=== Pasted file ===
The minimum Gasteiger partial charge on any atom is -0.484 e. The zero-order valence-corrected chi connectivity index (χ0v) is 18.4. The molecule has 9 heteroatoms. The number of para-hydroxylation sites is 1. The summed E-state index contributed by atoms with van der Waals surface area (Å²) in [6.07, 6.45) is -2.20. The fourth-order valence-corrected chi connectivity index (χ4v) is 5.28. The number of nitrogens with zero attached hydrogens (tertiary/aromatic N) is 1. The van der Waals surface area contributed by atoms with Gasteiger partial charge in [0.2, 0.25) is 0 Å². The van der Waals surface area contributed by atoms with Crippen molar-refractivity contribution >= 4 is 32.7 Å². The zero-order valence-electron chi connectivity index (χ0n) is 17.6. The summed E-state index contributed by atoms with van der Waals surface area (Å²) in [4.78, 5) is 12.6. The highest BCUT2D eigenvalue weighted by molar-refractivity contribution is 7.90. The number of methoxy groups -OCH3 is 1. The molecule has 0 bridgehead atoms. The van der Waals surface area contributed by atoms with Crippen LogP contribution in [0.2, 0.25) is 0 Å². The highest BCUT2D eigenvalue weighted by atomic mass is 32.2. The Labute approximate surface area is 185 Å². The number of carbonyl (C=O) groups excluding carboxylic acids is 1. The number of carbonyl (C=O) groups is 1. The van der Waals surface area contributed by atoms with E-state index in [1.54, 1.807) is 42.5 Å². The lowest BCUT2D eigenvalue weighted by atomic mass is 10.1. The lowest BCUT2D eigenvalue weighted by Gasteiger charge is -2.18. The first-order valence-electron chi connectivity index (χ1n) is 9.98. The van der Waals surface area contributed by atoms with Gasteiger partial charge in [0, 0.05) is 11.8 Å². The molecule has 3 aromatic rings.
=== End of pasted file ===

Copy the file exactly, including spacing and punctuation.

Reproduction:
The minimum Gasteiger partial charge on any atom is -0.484 e. The zero-order valence-corrected chi connectivity index (χ0v) is 18.4. The molecule has 9 heteroatoms. The number of para-hydroxylation sites is 1. The summed E-state index contributed by atoms with van der Waals surface area (Å²) in [6.07, 6.45) is -2.20. The fourth-order valence-corrected chi connectivity index (χ4v) is 5.28. The number of nitrogens with zero attached hydrogens (tertiary/aromatic N) is 1. The van der Waals surface area contributed by atoms with Gasteiger partial charge in [0.2, 0.25) is 0 Å². The van der Waals surface area contributed by atoms with Crippen molar-refractivity contribution >= 4 is 32.7 Å². The zero-order valence-electron chi connectivity index (χ0n) is 17.6. The summed E-state index contributed by atoms with van der Waals surface area (Å²) in [4.78, 5) is 12.6. The highest BCUT2D eigenvalue weighted by molar-refractivity contribution is 7.90. The number of methoxy groups -OCH3 is 1. The molecule has 0 bridgehead atoms. The van der Waals surface area contributed by atoms with Crippen LogP contribution in [0.2, 0.25) is 0 Å². The highest BCUT2D eigenvalue weighted by atomic mass is 32.2. The Labute approximate surface area is 185 Å². The number of carbonyl (C=O) groups excluding carboxylic acids is 1. The number of carbonyl (C=O) groups is 1. The van der Waals surface area contributed by atoms with E-state index in [1.54, 1.807) is 42.5 Å². The lowest BCUT2D eigenvalue weighted by atomic mass is 10.1. The lowest BCUT2D eigenvalue weighted by Gasteiger charge is -2.18. The first-order valence-electron chi connectivity index (χ1n) is 9.98. The van der Waals surface area contributed by atoms with Gasteiger partial charge in [0, 0.05) is 11.8 Å². The molecule has 3 aromatic rings.